Review: Wrath Of The Eternal Warrior #11

wrath_011_cover-b_rypGilad Anni-Paddathe Eternal Warrior, has sacrificed his humanity for the betterment of the Earth. Empowered with the gift to recover from any wound – including death – he has waged an endless crusade to guide the path of civilization through the ages. But as the centuries pass and his list of battlefield victories grows, he is fated to always reap the same sad reward: to see his families, his children, and all his loved ones…age, wither, and die.

Wrath Of the Eternal Warrior, as a series, has grown on me quite a bit over the last four issues, and a lot of that is thanks to the way in which Robert Venditti is constructing the story of the Earth’s immortal guardian. If you’ve been reading from the start, then you’ll be able to appreciate the way that the story  has built upon foundations laid in the very first issue – and in ever arc since.

Whether it’s the first four issues where Venditti took his time in telling us what Gilad endures, and sacrifices, to achieve resurrection each time he dies, or the slowly explained tension between Gilad and his first born son Kalam, there are seeds planted every issue or two that will inevitably bear fruit later. 

But what if you haven’t been with the series from the get go? What if you’ve drawn in by the preview text that tells you that this is a brand new jumping on point (and, being the first part of a story, that’s technically true)?

Then you’re in luck; just because Venditti has been weaving plot threads throughout numerous issues doesn’t mean that this issue specifically is inaccessible for new readers. The recap page tells you (albeit with a minimum of detail) about the events that you’ve missed, and while you won’t see how idyllic Gilad’s post death life could be, or what he fought through when his son was stolen from him, you do learn enough that you can follow along with the story.

Robert Gill and Mike Spicer have taken over art duties from the team who, aside from issues 5 and 6, had handled the book since the first issue.  The new direction isn’t a jarring change, though, and retains much of the same feel as the previous arc – which I’m aware may not be to everybody’s tastes, but I enjoy the style.  This issue, and perhaps this arc, has a similar enough style of art that there is no jarring switch as the artistic team is changed up. You’ll notice a little shift in a how the panels are laid out, and the usage of shadow and negative space, but nothing that’ll take away from your enjoyment.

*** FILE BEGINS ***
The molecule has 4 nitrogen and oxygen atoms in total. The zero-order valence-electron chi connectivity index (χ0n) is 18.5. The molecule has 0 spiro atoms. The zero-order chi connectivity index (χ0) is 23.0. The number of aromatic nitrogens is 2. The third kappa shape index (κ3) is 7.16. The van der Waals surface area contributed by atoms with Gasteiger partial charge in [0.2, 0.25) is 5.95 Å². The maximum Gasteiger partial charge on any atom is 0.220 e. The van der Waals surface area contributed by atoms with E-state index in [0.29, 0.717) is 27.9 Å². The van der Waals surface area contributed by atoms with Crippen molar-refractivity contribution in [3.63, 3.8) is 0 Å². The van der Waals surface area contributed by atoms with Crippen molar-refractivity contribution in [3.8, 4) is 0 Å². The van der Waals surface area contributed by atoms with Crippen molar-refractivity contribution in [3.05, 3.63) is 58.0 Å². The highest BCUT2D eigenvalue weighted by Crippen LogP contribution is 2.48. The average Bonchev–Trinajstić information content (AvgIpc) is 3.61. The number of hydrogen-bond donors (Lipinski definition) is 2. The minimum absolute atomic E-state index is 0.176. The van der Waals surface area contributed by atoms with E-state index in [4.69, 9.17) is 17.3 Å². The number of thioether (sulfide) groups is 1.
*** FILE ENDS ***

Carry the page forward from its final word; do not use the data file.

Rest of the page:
Wrath Of The Eternal Warrior #11 is a great place for new readers to start, but it’s also a comic that rewards readers who have been with the series for an issue or two.  As the first part to a new arc, the comic sets up the story very well;  it builds upon the themes of sacrifice, and the loss that comes with that sacrifice, that a thousand lifetimes in service to the Earth can bring a person. Based upon the first issue alone the story shows some significant promise aready, and I’m excited to see where Robert Venditti takes the character from here.

Story: Robert Venditti Art: Robert Gill Color: Mike Spicer
Story: 8.5 Art: 8.25 Overall: 8.5 Recommendation: Buy

Valiant provided Graphic Policy a FREE  copy for review. I also purchased a copy.